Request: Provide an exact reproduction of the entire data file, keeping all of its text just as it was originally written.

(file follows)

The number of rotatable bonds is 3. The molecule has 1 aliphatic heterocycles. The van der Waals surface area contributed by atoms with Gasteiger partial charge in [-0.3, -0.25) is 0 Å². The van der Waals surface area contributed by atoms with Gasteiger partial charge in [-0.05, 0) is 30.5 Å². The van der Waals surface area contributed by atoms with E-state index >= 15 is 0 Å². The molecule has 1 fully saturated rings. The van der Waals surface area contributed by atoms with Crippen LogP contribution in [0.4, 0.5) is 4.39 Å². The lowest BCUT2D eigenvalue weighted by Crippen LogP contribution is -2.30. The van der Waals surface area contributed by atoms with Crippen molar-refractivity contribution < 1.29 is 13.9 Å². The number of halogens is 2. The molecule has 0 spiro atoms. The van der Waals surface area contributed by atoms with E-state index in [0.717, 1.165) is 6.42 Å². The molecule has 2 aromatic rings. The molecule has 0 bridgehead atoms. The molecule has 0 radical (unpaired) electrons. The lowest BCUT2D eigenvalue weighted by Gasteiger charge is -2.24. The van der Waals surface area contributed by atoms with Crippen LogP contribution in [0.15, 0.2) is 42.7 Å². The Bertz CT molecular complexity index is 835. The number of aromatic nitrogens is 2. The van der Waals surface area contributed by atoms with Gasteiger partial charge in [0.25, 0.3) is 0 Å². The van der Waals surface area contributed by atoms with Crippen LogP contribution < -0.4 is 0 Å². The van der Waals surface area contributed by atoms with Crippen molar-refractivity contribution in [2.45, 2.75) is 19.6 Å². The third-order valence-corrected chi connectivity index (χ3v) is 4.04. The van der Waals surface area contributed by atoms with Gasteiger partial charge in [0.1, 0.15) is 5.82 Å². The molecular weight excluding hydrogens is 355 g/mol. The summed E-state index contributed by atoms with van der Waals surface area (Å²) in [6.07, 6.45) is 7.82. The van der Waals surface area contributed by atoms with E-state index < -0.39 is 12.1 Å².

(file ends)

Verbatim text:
The number of rotatable bonds is 3. The molecule has 1 aliphatic heterocycles. The van der Waals surface area contributed by atoms with Gasteiger partial charge in [-0.3, -0.25) is 0 Å². The van der Waals surface area contributed by atoms with Gasteiger partial charge in [-0.05, 0) is 30.5 Å². The van der Waals surface area contributed by atoms with E-state index >= 15 is 0 Å². The molecule has 1 fully saturated rings. The van der Waals surface area contributed by atoms with Crippen LogP contribution in [0.4, 0.5) is 4.39 Å². The lowest BCUT2D eigenvalue weighted by Crippen LogP contribution is -2.30. The van der Waals surface area contributed by atoms with Crippen molar-refractivity contribution < 1.29 is 13.9 Å². The number of halogens is 2. The molecule has 0 spiro atoms. The van der Waals surface area contributed by atoms with E-state index in [0.717, 1.165) is 6.42 Å². The molecule has 2 aromatic rings. The molecule has 0 bridgehead atoms. The molecule has 0 radical (unpaired) electrons. The lowest BCUT2D eigenvalue weighted by Gasteiger charge is -2.24. The van der Waals surface area contributed by atoms with Crippen LogP contribution in [0.15, 0.2) is 42.7 Å². The Bertz CT molecular complexity index is 835. The number of aromatic nitrogens is 2. The van der Waals surface area contributed by atoms with Gasteiger partial charge in [0.25, 0.3) is 0 Å². The van der Waals surface area contributed by atoms with Crippen LogP contribution < -0.4 is 0 Å². The van der Waals surface area contributed by atoms with Crippen molar-refractivity contribution in [2.45, 2.75) is 19.6 Å². The third-order valence-corrected chi connectivity index (χ3v) is 4.04. The van der Waals surface area contributed by atoms with Gasteiger partial charge in [0.1, 0.15) is 5.82 Å². The molecular weight excluding hydrogens is 355 g/mol. The summed E-state index contributed by atoms with van der Waals surface area (Å²) in [6.07, 6.45) is 7.82. The van der Waals surface area contributed by atoms with E-state index < -0.39 is 12.1 Å².